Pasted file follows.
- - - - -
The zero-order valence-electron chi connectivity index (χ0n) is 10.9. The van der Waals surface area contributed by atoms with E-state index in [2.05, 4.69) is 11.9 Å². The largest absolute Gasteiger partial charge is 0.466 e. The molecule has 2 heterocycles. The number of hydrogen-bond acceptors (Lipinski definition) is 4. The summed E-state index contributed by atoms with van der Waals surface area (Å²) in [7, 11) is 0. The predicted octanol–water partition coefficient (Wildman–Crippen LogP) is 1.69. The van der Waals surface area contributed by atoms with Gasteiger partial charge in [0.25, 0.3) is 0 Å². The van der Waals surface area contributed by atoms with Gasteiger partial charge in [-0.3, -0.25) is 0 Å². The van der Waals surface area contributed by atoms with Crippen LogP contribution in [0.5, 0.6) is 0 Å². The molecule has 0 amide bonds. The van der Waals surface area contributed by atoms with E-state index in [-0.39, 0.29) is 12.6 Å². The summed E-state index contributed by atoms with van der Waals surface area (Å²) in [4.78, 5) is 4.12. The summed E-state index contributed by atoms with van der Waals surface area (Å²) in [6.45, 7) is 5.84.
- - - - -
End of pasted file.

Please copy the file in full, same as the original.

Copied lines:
The zero-order valence-electron chi connectivity index (χ0n) is 10.9. The van der Waals surface area contributed by atoms with E-state index in [2.05, 4.69) is 11.9 Å². The largest absolute Gasteiger partial charge is 0.466 e. The molecule has 2 heterocycles. The number of hydrogen-bond acceptors (Lipinski definition) is 4. The summed E-state index contributed by atoms with van der Waals surface area (Å²) in [7, 11) is 0. The predicted octanol–water partition coefficient (Wildman–Crippen LogP) is 1.69. The van der Waals surface area contributed by atoms with Gasteiger partial charge in [0.25, 0.3) is 0 Å². The van der Waals surface area contributed by atoms with Gasteiger partial charge in [-0.3, -0.25) is 0 Å². The van der Waals surface area contributed by atoms with Crippen LogP contribution in [0.5, 0.6) is 0 Å². The molecule has 0 amide bonds. The van der Waals surface area contributed by atoms with E-state index in [-0.39, 0.29) is 12.6 Å². The summed E-state index contributed by atoms with van der Waals surface area (Å²) in [4.78, 5) is 4.12. The summed E-state index contributed by atoms with van der Waals surface area (Å²) in [6.45, 7) is 5.84.